In my previous post about Angular subscription management we concluded that the best solution is to use the async pipe. In this post we’ll see a common problem many people ran into with the async pipe.
An observable intro
Before we dive into the details it’s important to make some observations about observables. Observables are functions that tie together a source (e.g. an HTTP request, an event stream) and an observer (your run-of-the-mill Angular component).
The most important aspect of an observable is its temperature. It can either be cold or hot. A cold observable creates its own source, while a hot observable wraps around one.
Cold observables are creating their sources
Consider the following code:
Notice how the observable is creating and dispatching the XMLHTTPRequest. Every subscriber will get a different request, resulting in multiple calls. We’ll review hot observables and then see how to avoid these issues.
Hot observables are wrapping around an existing source
Hot observables are great in the sense that they can share their results with multiple subscribers (they are multicast). However since they are not owning their source they cannot be lazy. Let’s review the same code fragment with a hot observable:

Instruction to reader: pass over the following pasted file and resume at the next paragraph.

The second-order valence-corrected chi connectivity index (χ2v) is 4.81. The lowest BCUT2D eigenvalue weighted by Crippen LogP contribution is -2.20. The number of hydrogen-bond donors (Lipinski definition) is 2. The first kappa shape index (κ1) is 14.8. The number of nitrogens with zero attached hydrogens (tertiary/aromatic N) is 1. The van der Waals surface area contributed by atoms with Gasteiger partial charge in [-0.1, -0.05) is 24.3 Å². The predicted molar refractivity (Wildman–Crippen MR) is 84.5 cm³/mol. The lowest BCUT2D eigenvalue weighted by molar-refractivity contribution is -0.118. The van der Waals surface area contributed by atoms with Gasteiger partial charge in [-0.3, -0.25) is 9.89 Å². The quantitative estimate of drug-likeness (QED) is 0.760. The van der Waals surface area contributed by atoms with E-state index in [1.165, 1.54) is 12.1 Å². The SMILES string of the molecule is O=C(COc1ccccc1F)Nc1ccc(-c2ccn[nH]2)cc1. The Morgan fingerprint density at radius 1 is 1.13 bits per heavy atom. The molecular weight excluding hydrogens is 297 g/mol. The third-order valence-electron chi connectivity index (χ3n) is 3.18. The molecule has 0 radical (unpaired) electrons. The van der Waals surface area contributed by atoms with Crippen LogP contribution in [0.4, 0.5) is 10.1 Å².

The hot observable is stored in the subject variable. Note that it wraps around our XMLHTTPRequest, which is completely independent from it. The request will always be sent with or without any subscribers.
Note that this is just for presentational purposes. There are better ways to connect subjects with observables. Also, you’d rarely send raw XMLHTTPRequests in Angular, you’d use the built-in HttpClient instead.
Smart usage of the async pipe
After some theoretical background, let’s see how this affects us and our components.
Look at the below component and template code:
callResult$ is a cold observable and we’re in big trouble. The *ngFor directive will trigger one execution, then the expression with the length below will trigger another.
We can fix this with a hot observable like this:
But this is more code, and we don’t like to write and maintain more code. Let’s try a different approach. A better solution would be this:
Using the async pipe with the async as syntax we can define a template variable. It’s called result in our case. The template then can reuse this variable without triggering the observable multiple times. We made our template code agnostic on the temperature of our observable, yayy!